For those that can afford it, the go-to recourse for most perspiring city dwellers is the air conditioner remote. But, given that air conditioners are themselves a source of carbon dioxide, they form part of a vicious cycle that has become unsustainable.
However, Gartland, who has written a book on heat islands, takes heart from the strategies available to mitigate their impact. She considers cool roofing – which utilises materials with higher solar reflectance and emittance – as the most effective means of tackling the problem.
“Cool roofing can be cost-effectively integrated into normal roof maintenance and brings many benefits in addition to reducing the heat island, such as energy savings, improved building comfort and increased roof longevity,” she says.
“Green roofs are also very popular since they add to the ecosystem and retain stormwater. That said, they can be pricey and not every building can support their weight.”
Gartland also advocates substituting traditional asphalt pavements – which facilitate urban islands – with either porous tarmac or lighter coloured paving that is able to stay cooler and last longer. However, the easiest and cheapest measure at the disposal of city councils is planting more trees, she says.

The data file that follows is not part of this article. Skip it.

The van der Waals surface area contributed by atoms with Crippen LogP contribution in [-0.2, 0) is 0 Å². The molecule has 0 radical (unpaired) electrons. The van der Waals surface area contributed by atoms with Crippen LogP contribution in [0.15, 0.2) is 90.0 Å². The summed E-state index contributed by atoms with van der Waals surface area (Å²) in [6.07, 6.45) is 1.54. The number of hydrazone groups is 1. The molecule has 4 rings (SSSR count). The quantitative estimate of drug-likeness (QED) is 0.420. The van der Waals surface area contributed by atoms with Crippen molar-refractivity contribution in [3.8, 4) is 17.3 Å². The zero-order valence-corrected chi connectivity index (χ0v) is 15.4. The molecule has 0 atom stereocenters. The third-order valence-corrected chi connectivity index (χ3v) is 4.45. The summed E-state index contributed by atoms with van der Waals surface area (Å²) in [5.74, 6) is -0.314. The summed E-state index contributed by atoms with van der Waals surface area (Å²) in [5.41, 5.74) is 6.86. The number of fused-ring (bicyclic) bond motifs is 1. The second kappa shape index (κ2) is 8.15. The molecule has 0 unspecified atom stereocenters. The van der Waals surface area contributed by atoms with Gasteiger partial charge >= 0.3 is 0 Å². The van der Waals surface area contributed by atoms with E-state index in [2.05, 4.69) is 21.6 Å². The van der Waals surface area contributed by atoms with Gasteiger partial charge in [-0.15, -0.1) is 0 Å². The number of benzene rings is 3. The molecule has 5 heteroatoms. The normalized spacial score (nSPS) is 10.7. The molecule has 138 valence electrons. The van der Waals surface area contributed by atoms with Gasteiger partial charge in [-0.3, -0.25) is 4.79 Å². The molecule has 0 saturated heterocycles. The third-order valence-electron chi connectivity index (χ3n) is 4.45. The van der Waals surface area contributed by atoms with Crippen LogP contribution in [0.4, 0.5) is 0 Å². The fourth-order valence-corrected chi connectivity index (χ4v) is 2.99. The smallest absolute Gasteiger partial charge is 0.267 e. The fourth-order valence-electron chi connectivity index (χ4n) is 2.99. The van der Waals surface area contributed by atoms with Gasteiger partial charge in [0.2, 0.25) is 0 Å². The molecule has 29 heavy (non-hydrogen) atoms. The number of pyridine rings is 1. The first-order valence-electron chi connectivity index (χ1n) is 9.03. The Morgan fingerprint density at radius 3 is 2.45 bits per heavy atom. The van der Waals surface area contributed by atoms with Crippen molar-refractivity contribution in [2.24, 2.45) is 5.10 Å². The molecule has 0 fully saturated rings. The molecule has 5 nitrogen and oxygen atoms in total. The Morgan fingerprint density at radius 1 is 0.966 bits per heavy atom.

“Planting trees is the go-to measure since trees bring shade, cooling, stormwater retention and wildlife habitat. However, planting a tree is relatively easy, but nurturing it to maturity takes care and effort. Faster-growing plants like vines, shrubs, and ground covers are also helpful.”
Hot topic: Architecture projects factoring in heat island mitigation
There are also plenty of examples of architects taking up the gauntlet to combat the heat island effect. Having recently been commissioned to redesign Piłsudski Square in Warsaw – the city’s largest quadrangle – Polish practice FAAB is constructing what it claims to be Europe’s largest bicycle park.